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Killarney retains Purple Flag status

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Killarney has been officially accredited with being a vibrant, exciting and safe place to live in and visit by night­.

It has been confirmed this week that the town has retained its prestigious Purple Flag status which is an international awards scheme for towns and city centres that excel after dark.

The recognition, considered a major international brand, is the gold standard for night time destinations and, like the Blue Flag scheme for beaches, recipients must meet exceptionally high standards and strict criteria to receive approval to fly the flag.

Killarney has received Purple Flag accreditation annually since 2014 and the official emblem flies proudly over the town hall as well as in the Glebe car park and Killarney Garda Station.

Killarney’s Purple Flag Working Group is spearheaded by the Chamber of Tourism and Commerce and it involves Killarney Municipal District Council, An Garda Siochana, local businesses, community organisations and schools.

Purple Flag locations are deemed vibrant and well-managed between 5pm and 5am and the accreditation recognises excellence in the management of the evening and night-time economy and the creation of a safe and friendly environment in which to live, socialise and work.

​​​​​​​ADJUDICATION PROCESS

Factors taken into consideration during the adjudication process included after dark safety, cleanliness, vitality, cultural stimulation, lighting, the provision of public transport and broad appeal.

Mayor of Killarney, Cllr Marie Moloney, said for Killarney to secure the Purple Flag this year was a more significant achievement than ever given the unprecedented two years experienced in the town.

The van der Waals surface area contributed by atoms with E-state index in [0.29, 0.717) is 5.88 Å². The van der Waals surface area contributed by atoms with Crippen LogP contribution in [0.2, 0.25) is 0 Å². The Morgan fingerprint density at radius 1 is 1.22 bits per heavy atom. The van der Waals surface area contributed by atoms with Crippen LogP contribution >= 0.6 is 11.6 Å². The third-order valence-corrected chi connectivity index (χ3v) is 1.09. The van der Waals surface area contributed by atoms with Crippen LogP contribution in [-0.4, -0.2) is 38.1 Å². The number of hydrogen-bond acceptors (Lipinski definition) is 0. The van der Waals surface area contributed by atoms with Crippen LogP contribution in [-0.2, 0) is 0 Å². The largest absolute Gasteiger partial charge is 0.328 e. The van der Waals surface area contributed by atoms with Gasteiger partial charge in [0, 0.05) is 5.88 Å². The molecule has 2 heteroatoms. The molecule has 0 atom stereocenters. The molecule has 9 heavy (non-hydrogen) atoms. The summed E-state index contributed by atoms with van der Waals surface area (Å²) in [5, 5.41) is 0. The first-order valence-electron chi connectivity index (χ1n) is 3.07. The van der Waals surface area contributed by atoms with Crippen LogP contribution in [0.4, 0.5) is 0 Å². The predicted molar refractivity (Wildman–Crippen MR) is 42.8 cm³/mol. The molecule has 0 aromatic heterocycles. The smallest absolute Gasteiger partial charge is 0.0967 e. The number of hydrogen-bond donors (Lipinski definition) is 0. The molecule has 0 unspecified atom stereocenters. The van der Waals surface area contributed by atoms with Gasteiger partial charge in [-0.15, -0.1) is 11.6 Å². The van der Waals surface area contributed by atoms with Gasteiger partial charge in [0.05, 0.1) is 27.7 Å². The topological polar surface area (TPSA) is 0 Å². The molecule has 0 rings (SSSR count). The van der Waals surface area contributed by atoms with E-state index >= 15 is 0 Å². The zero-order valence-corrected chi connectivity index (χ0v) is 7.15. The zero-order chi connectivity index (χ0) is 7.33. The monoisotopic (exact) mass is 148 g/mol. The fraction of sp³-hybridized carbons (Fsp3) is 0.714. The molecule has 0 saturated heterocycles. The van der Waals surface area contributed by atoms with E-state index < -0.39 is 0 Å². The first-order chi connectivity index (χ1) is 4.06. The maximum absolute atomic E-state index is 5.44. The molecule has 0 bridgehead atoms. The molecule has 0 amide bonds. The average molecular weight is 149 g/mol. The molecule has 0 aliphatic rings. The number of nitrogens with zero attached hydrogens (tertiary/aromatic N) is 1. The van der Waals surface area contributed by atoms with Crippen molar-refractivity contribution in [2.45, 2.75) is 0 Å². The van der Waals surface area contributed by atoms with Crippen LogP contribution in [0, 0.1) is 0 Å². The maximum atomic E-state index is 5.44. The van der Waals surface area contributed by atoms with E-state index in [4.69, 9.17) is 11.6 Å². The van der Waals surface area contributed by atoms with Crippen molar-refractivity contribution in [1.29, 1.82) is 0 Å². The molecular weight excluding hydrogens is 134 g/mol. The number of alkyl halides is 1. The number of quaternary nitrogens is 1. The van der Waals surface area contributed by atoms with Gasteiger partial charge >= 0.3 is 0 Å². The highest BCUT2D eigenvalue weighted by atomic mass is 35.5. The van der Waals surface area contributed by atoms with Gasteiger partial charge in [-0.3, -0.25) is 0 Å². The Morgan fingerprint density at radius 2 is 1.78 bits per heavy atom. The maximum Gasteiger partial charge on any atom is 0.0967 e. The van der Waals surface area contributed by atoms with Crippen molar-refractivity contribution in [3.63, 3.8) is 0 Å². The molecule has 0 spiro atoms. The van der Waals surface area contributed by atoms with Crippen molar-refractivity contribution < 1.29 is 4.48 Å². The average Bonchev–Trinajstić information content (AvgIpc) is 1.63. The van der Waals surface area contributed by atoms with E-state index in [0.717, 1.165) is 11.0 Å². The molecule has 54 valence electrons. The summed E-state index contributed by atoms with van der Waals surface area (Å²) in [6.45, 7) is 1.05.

“It is great so see that Killarney had emerged from the pandemic with its reputation as a great place still very much to the fore. The recognition just goes to prove that Killarney is a great place to be and a great place to visit,” she said.

Purple Flag Committee Chairman, Frank Doran, has attributed the success to the quality and commitment of the working group and the businesses in Killarney town who operate in the night-time economy.

“In order to retain the Purple Flag we must continue our work on an everyday basis to develop the entertainment, food, hospitality and public transport offering in Killarney,” he said.

“The town will be subject to assessment again in 2022 and we look forward to working with local businesses and key stakeholders to help promote the area to the widest possible audience,” Mr Doran added.

Killarney Chamber of Tourism and Commerce President, Niall Kelleher, said the last two years have not been what anyone expected and businesses and locals have had to explore new territory in the fightback against COVID-19.

“Retaining the Purple Flag is very important as Killarney needs every advantage it can get in order to recover from the impact of the pandemic.